There will be no love lost when we send 2020 packing. But before the door slams, this cruelest of years has one last insult to flip us off. And it has to do with that most valuable of currencies: time.
Pub 2 2020 Issue 7
The Pennsylvania Association of Community Bankers joined with the Independent Community Bankers of America and state banking associations, representing over 50,000 community bank locations across the nation, to urge Congress to include a series of recommendations in the next legislative package to create relief for American small businesses impacted by COVID-19 and the millions of people they employ.
The CARES Act was signed into law on March 27, 2020, in response to the impact of the COVID-19 pandemic. The law established the Paycheck Protection Program (“PPP”). Section 1106 of the CARES Act sets forth the statutory rules relating to the PPP loan forgiveness. After much Guidance and FAQS were released by the Small Business Association (“SBA”) and the Department of Treasury, on June 5, 2020, the Paycheck Protection Program Flexibility Act was signed and offered additional changes to section 1106 of the CARES Act. On June 11, 2020, the SBA posted an interim final rule revising the first PPP interim final rule to incorporate the Flexibility Act amendments, including those relating to loan forgiveness. On June 17, 2020, SBA posted another interim final rule revising the interim final rule again, to incorporate Flexibility Act amendments, including those relating to loan forgiveness. Most notably, forgiveness for PPP loans was amended to reduce, from 75% to 60%, the portion of PPP loan proceeds that must be used for payroll costs for the full amount of the PPP loan to be eligible for forgiveness. Guidance on all the Covid-19 legislation continues to be released almost weekly, and the information recommended in this article is subject to change.
Many of us are feeling a little uncertain as our personal lives, daily routines and defined professional roles are in a constant state of flux. It can be unnerving, overwhelming and often isolating. PACB is here to bring some stability, ease and connection for community bankers across the Commonwealth.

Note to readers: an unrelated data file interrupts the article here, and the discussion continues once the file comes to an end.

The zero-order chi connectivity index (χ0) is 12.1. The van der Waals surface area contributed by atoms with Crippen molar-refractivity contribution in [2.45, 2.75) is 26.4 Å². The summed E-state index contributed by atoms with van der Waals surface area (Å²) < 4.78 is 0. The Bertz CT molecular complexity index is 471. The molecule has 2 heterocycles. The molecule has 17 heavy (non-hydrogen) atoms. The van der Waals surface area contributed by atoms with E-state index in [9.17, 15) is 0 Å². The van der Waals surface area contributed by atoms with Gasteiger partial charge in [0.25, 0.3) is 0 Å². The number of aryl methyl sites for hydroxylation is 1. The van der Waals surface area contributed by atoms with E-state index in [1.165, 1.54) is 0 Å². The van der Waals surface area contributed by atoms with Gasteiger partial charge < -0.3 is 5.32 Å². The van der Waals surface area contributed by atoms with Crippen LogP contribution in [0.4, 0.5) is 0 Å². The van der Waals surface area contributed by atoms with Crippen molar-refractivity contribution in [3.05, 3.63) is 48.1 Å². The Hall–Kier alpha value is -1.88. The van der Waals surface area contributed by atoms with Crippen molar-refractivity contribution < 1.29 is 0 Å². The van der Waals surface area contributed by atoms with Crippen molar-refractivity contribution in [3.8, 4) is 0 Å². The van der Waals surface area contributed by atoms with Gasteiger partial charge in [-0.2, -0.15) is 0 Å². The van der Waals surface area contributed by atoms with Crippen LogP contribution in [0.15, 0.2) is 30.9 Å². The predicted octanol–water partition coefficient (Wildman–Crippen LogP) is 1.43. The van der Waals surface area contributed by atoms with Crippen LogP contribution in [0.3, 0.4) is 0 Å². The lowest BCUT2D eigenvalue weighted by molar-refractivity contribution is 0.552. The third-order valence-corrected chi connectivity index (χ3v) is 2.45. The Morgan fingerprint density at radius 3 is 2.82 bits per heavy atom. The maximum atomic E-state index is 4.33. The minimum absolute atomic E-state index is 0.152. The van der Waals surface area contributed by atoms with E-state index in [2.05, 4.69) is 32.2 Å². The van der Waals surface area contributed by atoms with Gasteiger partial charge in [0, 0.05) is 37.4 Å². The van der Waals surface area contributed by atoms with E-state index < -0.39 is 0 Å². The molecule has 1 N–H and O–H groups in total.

Brent Smith, president of LINKBANK in Camp Hill, PA, recently was recognized nationally as a “40 Under 40: Emerging Community Bank Leaders” by Independent Banker magazine. “Brent Smith lives the community bank philosophy every day and Pennsylvania community bankers are proud that Brent was recognized for his contributions to the community,” said Kevin L. Shivers, PACB president and CEO. “Brent has worked hard not only to learn his profession but also to make a positive impact on the lives of those who live in the community. Brent’s meaningful involvement with so many local charities personifies a true community banker.” Brent Smith’s vision for community banking began with his instrumental role in founding LINKBANK, a new community-driven, locally focused community bank in South Central PA, with a vision to foster personal relationships, inspire trust, and empower digital innovation. In addition to starting the bank, Smith established the LINK Foundation, which proudly allocates LINKBANK’s resources back into the communities they serve. He also serves on the board for Rider Musser Corp., Brethren Housing Assoc. and The Meeting House Church.
As challenging as the Covid-19 pandemic is for community bank customers, it has been especially difficult for the banks themselves. Moreover, while experts may disagree on the timing and parameters of COVID-19 for the rest of this year and beyond, economic and political turmoil will almost certainly continue. The key for community banks is to develop “readiness” strategies to address these concerns and best serve their customers in a post-pandemic world.
We’ve all recently experienced what it’s like to have a sudden shift in focus to more immediate challenges, such as working with limited staff or working remotely. As these recent times have demonstrated, the way we do business can change abruptly at any time and cause a variety of challenges and distractions.
Insured Cash Sweep® and CDARS®: A Game Changer for Banks and Local Communities
In the past, many large-dollar depositors, such as public entities, institutional investors and nonprofits, were reluctant to deposit their cash at small banks because their deposits could only be insured up to $250,000. They feared losing money if their bank failed. In effect, small banks were penalized for their size on the mistaken belief that small automatically equaled risky. This changed in 2002 when Promontory Interfinancial Network began offering the first “reciprocal deposit” placement service — CDARS® and, later, another called Insured Cash Sweep, or ICS®.
Communities across Pennsylvania are growing and thriving because their community banks care. The service and commitment demonstrated by community bank employees keeps customers faithful, and their sincerity keeps others hopeful. It is because of these employees that communities across the Commonwealth are thriving and becoming better places to live and work.